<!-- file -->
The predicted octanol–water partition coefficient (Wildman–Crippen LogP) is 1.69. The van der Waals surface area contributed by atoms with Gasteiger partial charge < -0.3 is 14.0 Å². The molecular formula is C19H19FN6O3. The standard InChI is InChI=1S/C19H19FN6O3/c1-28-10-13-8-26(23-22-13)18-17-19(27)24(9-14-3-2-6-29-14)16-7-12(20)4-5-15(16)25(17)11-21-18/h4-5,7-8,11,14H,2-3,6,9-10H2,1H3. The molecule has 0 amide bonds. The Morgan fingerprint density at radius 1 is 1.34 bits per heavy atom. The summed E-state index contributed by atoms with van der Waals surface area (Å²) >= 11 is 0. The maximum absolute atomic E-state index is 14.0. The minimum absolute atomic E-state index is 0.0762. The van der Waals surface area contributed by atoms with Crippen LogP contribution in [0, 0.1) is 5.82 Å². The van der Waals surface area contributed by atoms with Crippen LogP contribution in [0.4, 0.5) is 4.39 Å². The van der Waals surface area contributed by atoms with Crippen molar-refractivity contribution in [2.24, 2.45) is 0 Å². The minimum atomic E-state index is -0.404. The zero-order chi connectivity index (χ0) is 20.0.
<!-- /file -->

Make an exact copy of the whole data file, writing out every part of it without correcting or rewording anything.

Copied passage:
The predicted octanol–water partition coefficient (Wildman–Crippen LogP) is 1.69. The van der Waals surface area contributed by atoms with Gasteiger partial charge < -0.3 is 14.0 Å². The molecular formula is C19H19FN6O3. The standard InChI is InChI=1S/C19H19FN6O3/c1-28-10-13-8-26(23-22-13)18-17-19(27)24(9-14-3-2-6-29-14)16-7-12(20)4-5-15(16)25(17)11-21-18/h4-5,7-8,11,14H,2-3,6,9-10H2,1H3. The molecule has 0 amide bonds. The Morgan fingerprint density at radius 1 is 1.34 bits per heavy atom. The summed E-state index contributed by atoms with van der Waals surface area (Å²) >= 11 is 0. The maximum absolute atomic E-state index is 14.0. The minimum absolute atomic E-state index is 0.0762. The van der Waals surface area contributed by atoms with Crippen LogP contribution in [0, 0.1) is 5.82 Å². The van der Waals surface area contributed by atoms with Crippen LogP contribution in [0.4, 0.5) is 4.39 Å². The van der Waals surface area contributed by atoms with Crippen molar-refractivity contribution in [2.24, 2.45) is 0 Å². The minimum atomic E-state index is -0.404. The zero-order chi connectivity index (χ0) is 20.0.